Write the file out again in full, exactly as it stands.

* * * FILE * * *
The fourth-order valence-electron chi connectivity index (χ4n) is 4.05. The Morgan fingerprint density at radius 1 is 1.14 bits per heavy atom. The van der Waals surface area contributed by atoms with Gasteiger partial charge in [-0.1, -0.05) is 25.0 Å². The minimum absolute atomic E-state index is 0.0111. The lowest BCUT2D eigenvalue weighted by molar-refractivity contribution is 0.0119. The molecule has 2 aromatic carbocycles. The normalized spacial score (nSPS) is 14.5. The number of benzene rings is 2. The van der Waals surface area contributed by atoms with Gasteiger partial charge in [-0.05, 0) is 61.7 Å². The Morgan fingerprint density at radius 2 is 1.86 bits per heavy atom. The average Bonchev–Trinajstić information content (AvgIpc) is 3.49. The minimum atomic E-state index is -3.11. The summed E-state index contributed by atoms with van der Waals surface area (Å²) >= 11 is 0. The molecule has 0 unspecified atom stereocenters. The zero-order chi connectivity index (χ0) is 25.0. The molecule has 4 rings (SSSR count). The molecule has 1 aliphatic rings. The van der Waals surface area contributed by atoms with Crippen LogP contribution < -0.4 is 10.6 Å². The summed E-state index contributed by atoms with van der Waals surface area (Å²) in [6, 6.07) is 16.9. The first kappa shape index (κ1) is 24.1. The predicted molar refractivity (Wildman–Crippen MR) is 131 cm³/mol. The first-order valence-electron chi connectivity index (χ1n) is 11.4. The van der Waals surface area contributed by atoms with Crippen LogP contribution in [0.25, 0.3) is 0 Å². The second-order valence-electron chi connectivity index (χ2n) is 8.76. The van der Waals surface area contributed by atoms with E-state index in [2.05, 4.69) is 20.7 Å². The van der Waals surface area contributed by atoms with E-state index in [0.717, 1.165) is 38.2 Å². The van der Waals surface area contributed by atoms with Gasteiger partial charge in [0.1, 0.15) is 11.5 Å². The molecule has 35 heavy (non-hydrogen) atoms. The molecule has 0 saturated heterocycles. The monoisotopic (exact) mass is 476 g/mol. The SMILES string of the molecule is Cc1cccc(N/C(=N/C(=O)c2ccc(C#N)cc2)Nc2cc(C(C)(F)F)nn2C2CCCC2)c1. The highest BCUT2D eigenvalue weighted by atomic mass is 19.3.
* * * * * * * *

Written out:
The fourth-order valence-electron chi connectivity index (χ4n) is 4.05. The Morgan fingerprint density at radius 1 is 1.14 bits per heavy atom. The van der Waals surface area contributed by atoms with Gasteiger partial charge in [-0.1, -0.05) is 25.0 Å². The minimum absolute atomic E-state index is 0.0111. The lowest BCUT2D eigenvalue weighted by molar-refractivity contribution is 0.0119. The molecule has 2 aromatic carbocycles. The normalized spacial score (nSPS) is 14.5. The number of benzene rings is 2. The van der Waals surface area contributed by atoms with Gasteiger partial charge in [-0.05, 0) is 61.7 Å². The Morgan fingerprint density at radius 2 is 1.86 bits per heavy atom. The average Bonchev–Trinajstić information content (AvgIpc) is 3.49. The minimum atomic E-state index is -3.11. The summed E-state index contributed by atoms with van der Waals surface area (Å²) >= 11 is 0. The molecule has 0 unspecified atom stereocenters. The zero-order chi connectivity index (χ0) is 25.0. The molecule has 4 rings (SSSR count). The molecule has 1 aliphatic rings. The van der Waals surface area contributed by atoms with Crippen LogP contribution < -0.4 is 10.6 Å². The summed E-state index contributed by atoms with van der Waals surface area (Å²) in [6, 6.07) is 16.9. The first kappa shape index (κ1) is 24.1. The predicted molar refractivity (Wildman–Crippen MR) is 131 cm³/mol. The first-order valence-electron chi connectivity index (χ1n) is 11.4. The van der Waals surface area contributed by atoms with Crippen LogP contribution in [0.25, 0.3) is 0 Å². The second-order valence-electron chi connectivity index (χ2n) is 8.76. The van der Waals surface area contributed by atoms with E-state index in [2.05, 4.69) is 20.7 Å². The van der Waals surface area contributed by atoms with E-state index in [0.717, 1.165) is 38.2 Å². The van der Waals surface area contributed by atoms with Gasteiger partial charge in [0.1, 0.15) is 11.5 Å². The molecule has 35 heavy (non-hydrogen) atoms. The molecule has 0 saturated heterocycles. The monoisotopic (exact) mass is 476 g/mol. The SMILES string of the molecule is Cc1cccc(N/C(=N/C(=O)c2ccc(C#N)cc2)Nc2cc(C(C)(F)F)nn2C2CCCC2)c1. The highest BCUT2D eigenvalue weighted by atomic mass is 19.3.